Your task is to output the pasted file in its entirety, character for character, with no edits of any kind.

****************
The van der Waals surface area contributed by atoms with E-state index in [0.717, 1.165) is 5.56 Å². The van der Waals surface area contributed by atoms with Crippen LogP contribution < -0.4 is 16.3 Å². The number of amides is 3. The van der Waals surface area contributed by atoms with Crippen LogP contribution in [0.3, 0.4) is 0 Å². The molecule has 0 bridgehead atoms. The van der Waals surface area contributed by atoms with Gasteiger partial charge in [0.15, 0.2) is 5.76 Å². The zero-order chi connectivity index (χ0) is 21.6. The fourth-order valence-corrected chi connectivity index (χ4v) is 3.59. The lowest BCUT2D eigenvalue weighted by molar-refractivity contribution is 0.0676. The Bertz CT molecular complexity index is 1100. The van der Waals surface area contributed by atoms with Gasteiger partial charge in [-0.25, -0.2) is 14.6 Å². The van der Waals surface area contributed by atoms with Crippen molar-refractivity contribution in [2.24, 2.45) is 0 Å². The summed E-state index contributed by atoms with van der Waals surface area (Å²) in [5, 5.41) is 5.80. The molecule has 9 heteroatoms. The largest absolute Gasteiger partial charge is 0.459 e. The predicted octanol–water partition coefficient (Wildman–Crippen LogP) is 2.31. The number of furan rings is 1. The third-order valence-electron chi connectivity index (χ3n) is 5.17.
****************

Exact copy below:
The van der Waals surface area contributed by atoms with E-state index in [0.717, 1.165) is 5.56 Å². The van der Waals surface area contributed by atoms with Crippen LogP contribution < -0.4 is 16.3 Å². The number of amides is 3. The van der Waals surface area contributed by atoms with Crippen LogP contribution in [0.3, 0.4) is 0 Å². The molecule has 0 bridgehead atoms. The van der Waals surface area contributed by atoms with Gasteiger partial charge in [0.15, 0.2) is 5.76 Å². The zero-order chi connectivity index (χ0) is 21.6. The fourth-order valence-corrected chi connectivity index (χ4v) is 3.59. The lowest BCUT2D eigenvalue weighted by molar-refractivity contribution is 0.0676. The Bertz CT molecular complexity index is 1100. The van der Waals surface area contributed by atoms with Gasteiger partial charge in [-0.25, -0.2) is 14.6 Å². The van der Waals surface area contributed by atoms with Crippen molar-refractivity contribution in [2.24, 2.45) is 0 Å². The summed E-state index contributed by atoms with van der Waals surface area (Å²) in [5, 5.41) is 5.80. The molecule has 9 heteroatoms. The largest absolute Gasteiger partial charge is 0.459 e. The predicted octanol–water partition coefficient (Wildman–Crippen LogP) is 2.31. The number of furan rings is 1. The third-order valence-electron chi connectivity index (χ3n) is 5.17.